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August 4, 1969

Detection of Hepatic Neoplasm: Hepatic Scanning Combined With Liver-Function Studies

Author Affiliations

From the Department of Medicine (MAJ Wilson and COL Overholt) and the Radioisotope Clinic (Dr. Preston), Fitzsimmons General Hospital, Denver. MAJ Wilson is now with the Department of Medicine, US Army Hospital Specialized Treatment Center, Fort Gordon, Ga; Dr. Preston is with the Department of Radiology, University of Kentucky, Lexington; and COL Overholt is with the Gunderson Clinic, La Crosse, Wis.

JAMA. 1969;209(5):676-679. doi:10.1001/jama.1969.03160180022006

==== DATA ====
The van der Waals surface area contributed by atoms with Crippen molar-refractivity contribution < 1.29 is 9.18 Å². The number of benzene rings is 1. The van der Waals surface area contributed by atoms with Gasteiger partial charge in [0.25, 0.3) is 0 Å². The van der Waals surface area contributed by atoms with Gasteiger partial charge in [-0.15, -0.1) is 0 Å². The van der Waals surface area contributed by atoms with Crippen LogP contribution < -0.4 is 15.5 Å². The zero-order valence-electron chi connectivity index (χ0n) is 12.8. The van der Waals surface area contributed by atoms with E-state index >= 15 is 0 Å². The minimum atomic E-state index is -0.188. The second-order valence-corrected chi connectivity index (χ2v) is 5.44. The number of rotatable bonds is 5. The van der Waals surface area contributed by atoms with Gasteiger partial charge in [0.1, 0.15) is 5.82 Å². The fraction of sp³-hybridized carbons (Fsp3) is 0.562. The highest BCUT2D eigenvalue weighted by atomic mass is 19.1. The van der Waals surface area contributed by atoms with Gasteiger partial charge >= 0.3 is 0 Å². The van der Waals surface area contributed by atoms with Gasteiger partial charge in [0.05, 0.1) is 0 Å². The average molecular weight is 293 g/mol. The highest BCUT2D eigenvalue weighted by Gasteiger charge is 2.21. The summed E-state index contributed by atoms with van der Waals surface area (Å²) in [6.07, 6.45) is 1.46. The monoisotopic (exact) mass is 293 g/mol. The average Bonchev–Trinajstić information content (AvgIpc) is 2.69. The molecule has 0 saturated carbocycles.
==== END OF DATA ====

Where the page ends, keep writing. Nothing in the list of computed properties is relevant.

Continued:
In 69 patients, hepatic scans with gold Au 198 and determinations of serum alkaline phosphatase (SAP) levels were 78% accurate (in 14 of 18 patients) and 80% accurate (in 12 of 15), respectively, in detecting hepatic neoplasm and 93% accurate (in 14 of 15) when used together. When results of both studies were normal, hepatic neoplasm was present in 4% (one of 23 patients). The likelihood of hepatic neoplasm in the presence of a positive scan and elevated SAP level was 92% (in 11 of 12). No liver-function studies were helpful in eliminating the problem of false-negative scans. The presence of multiple space-occupying lesions without associated increased extrahepatic uptake was effective in differentiating hepatic neoplasm from cirrhosis. In 11 patients with lymphoma, increased splenic uptake of gold Au 198 occurred in seven. In some instances, this may have been related to hepatic involvement with lymphoma, and, in others, to increased phagocytic activity of the reticuloendothelial system of the spleen with or without splenomegaly.